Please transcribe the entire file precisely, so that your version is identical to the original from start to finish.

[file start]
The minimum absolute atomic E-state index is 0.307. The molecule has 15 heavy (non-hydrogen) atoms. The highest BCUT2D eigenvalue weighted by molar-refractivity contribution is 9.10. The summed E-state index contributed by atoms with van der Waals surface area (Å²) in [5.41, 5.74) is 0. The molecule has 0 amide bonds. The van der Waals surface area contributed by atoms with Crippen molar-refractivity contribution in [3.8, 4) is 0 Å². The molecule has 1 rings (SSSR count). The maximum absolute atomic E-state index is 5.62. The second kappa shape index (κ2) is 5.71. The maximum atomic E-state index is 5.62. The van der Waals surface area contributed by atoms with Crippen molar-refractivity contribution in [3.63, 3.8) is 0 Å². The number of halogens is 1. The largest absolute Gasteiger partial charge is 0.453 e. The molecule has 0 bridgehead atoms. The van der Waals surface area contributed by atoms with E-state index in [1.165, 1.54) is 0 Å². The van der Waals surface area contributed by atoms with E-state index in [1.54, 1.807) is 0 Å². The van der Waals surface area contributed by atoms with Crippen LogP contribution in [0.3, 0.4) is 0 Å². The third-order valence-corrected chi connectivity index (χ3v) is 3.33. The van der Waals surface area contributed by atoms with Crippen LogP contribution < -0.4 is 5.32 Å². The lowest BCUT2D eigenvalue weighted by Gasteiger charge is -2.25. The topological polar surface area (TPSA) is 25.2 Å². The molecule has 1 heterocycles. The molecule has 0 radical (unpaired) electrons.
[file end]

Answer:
The minimum absolute atomic E-state index is 0.307. The molecule has 15 heavy (non-hydrogen) atoms. The highest BCUT2D eigenvalue weighted by molar-refractivity contribution is 9.10. The summed E-state index contributed by atoms with van der Waals surface area (Å²) in [5.41, 5.74) is 0. The molecule has 0 amide bonds. The van der Waals surface area contributed by atoms with Crippen molar-refractivity contribution in [3.8, 4) is 0 Å². The molecule has 1 rings (SSSR count). The maximum absolute atomic E-state index is 5.62. The second kappa shape index (κ2) is 5.71. The maximum atomic E-state index is 5.62. The van der Waals surface area contributed by atoms with Crippen molar-refractivity contribution in [3.63, 3.8) is 0 Å². The number of halogens is 1. The largest absolute Gasteiger partial charge is 0.453 e. The molecule has 0 bridgehead atoms. The van der Waals surface area contributed by atoms with E-state index in [1.165, 1.54) is 0 Å². The van der Waals surface area contributed by atoms with E-state index in [1.54, 1.807) is 0 Å². The van der Waals surface area contributed by atoms with Crippen LogP contribution in [0.3, 0.4) is 0 Å². The third-order valence-corrected chi connectivity index (χ3v) is 3.33. The van der Waals surface area contributed by atoms with Crippen LogP contribution < -0.4 is 5.32 Å². The lowest BCUT2D eigenvalue weighted by Gasteiger charge is -2.25. The topological polar surface area (TPSA) is 25.2 Å². The molecule has 1 heterocycles. The molecule has 0 radical (unpaired) electrons.